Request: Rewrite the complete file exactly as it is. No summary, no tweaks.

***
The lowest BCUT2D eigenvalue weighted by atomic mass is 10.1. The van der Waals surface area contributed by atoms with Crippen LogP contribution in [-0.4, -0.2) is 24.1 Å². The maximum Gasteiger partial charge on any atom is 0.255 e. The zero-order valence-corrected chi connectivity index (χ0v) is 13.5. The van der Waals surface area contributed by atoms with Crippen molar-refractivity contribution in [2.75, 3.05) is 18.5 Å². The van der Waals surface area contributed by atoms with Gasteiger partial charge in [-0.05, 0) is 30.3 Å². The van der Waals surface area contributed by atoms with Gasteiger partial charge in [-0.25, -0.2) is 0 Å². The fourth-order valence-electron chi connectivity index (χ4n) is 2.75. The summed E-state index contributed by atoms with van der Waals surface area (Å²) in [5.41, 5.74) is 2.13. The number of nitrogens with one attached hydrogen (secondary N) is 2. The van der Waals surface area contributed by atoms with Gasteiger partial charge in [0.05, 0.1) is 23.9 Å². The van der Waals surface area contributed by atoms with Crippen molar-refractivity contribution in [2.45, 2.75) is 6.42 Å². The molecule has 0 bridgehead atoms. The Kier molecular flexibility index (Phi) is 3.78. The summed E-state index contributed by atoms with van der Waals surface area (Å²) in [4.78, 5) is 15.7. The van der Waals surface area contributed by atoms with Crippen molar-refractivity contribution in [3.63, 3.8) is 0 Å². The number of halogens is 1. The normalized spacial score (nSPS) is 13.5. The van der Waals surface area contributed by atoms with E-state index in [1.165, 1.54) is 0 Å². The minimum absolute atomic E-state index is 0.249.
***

The lowest BCUT2D eigenvalue weighted by atomic mass is 10.1. The van der Waals surface area contributed by atoms with Crippen LogP contribution in [-0.4, -0.2) is 24.1 Å². The maximum Gasteiger partial charge on any atom is 0.255 e. The zero-order valence-corrected chi connectivity index (χ0v) is 13.5. The van der Waals surface area contributed by atoms with Crippen molar-refractivity contribution in [2.75, 3.05) is 18.5 Å². The van der Waals surface area contributed by atoms with Gasteiger partial charge in [-0.05, 0) is 30.3 Å². The van der Waals surface area contributed by atoms with Gasteiger partial charge in [-0.25, -0.2) is 0 Å². The fourth-order valence-electron chi connectivity index (χ4n) is 2.75. The summed E-state index contributed by atoms with van der Waals surface area (Å²) in [5.41, 5.74) is 2.13. The number of nitrogens with one attached hydrogen (secondary N) is 2. The van der Waals surface area contributed by atoms with Gasteiger partial charge in [0.05, 0.1) is 23.9 Å². The van der Waals surface area contributed by atoms with Crippen molar-refractivity contribution in [2.45, 2.75) is 6.42 Å². The molecule has 0 bridgehead atoms. The Kier molecular flexibility index (Phi) is 3.78. The summed E-state index contributed by atoms with van der Waals surface area (Å²) in [4.78, 5) is 15.7. The van der Waals surface area contributed by atoms with Crippen molar-refractivity contribution in [3.63, 3.8) is 0 Å². The number of halogens is 1. The normalized spacial score (nSPS) is 13.5. The van der Waals surface area contributed by atoms with E-state index in [1.165, 1.54) is 0 Å². The minimum absolute atomic E-state index is 0.249.